- INFO-I 512 Scientific and Clinical Data Management (3 cr.)
Management and mining of data generated in scientific laboratories and clinical trials for data mining and knowledge discovery requires robust solutions that include knowledge discovery techniques and databases, extraction of data/metadata stored in data warehouses that use Storage area Networks and dealing with security issues of handling this data.
- INFO-I 519 Introduction to Bioinformatics (3 cr.)
Sequence alignment and assembly; RNA structure, protein and molecular modeling; genomics and proteomics; gene prediction; phylogenetic analysis; information and machine learning; visual and graphical analysis bioinformatics; worldwide biologic databases; experimental design and data collection techniques; scientific and statistical data analysis; database and data mining methods; and network and Internet methods.
- INFO-I 525 Organizational Informatics and Economics Security (3 cr.) Organizational process embed implicit and explicit decisions and information control. Security technologies and implementations make explicit organizational choices that determine individual autonomy within an organization. Security implementations allocate risk, determine authority over processes, make explicit relationships in overlapping hierarchies, and determine trust extended to organizational participants.
- INFO-I 529 Machine Learning for Bioinformatics (3 cr.) P: I519. The course covers advanced topics in bioinformatics with a focus on machine learning. The course will review existing techniques such as hidden Markov models, artificial neural network, decision trees, stochastic grammars, and kernel methods. Examine application of these techniques to current bioinformatics problems including: genome annotation and comparison, gene finding, RNA secondary structure prediction, protein structure prediction, gene expression analysis, proteomics, and integrative functional genomics.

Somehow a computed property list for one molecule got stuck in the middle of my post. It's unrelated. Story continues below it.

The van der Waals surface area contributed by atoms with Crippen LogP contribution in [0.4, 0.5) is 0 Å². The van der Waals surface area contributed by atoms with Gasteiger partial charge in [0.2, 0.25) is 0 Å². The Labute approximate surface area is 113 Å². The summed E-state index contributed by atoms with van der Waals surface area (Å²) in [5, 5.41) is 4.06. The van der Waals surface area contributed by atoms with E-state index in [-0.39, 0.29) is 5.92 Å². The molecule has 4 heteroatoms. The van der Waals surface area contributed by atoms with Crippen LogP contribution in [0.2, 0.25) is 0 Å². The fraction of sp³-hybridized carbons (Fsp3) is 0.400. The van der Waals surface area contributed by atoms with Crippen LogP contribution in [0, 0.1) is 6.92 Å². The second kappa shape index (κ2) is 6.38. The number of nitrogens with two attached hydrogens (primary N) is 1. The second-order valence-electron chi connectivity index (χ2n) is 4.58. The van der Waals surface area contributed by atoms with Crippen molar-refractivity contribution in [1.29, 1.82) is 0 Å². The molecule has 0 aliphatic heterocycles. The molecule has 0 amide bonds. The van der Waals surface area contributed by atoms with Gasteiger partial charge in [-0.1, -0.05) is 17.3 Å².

- INFO-I 530 Foundations of Health Informatics (3 cr.)
This course will introduce the foundations of health informatics. It will review how information sciences and computer technology can be applied to enhance research and practice in healthcare. The basic principles of informatics that govern communication systems, clinical decision, information retrieval, telemedicine, bioinformatics and evidence-based medicine will be explored.
- INFO-I 532 Seminar in Bioinformatics (1-3 cr.) Presentation and discussion of new topics in bioinformatics as seminar by students. Concentration on a particular area each semester to be announced before registration.
- INFO-I 533 Seminar in Chemical Informatics (1-3 cr.) Presentation and discussion of new topics in chemical informatics. Concentration on a particular area each semester to be announced before registration.
- INFO-I 534 Seminar in Human-Computer Interaction (1-3 cr.) Topics vary yearly and include the following: information visualization, immersive technologies, designing hypermedia for educational applications, user-centered design techniques and tools, formal methods and cognitive modeling in HCI.
- INFO-I 535 Clinical Information Systems (3 cr.) Clinical Information Systems includes: human computer interface and systems design; healthcare decision support and clinical guidelines; system selection; organizational issues in system integration; project management for information technology change; system evaluation; regulatory policies; impact of the Internet; economic impacts of e-health; distributed healthcare information technologies and future trends.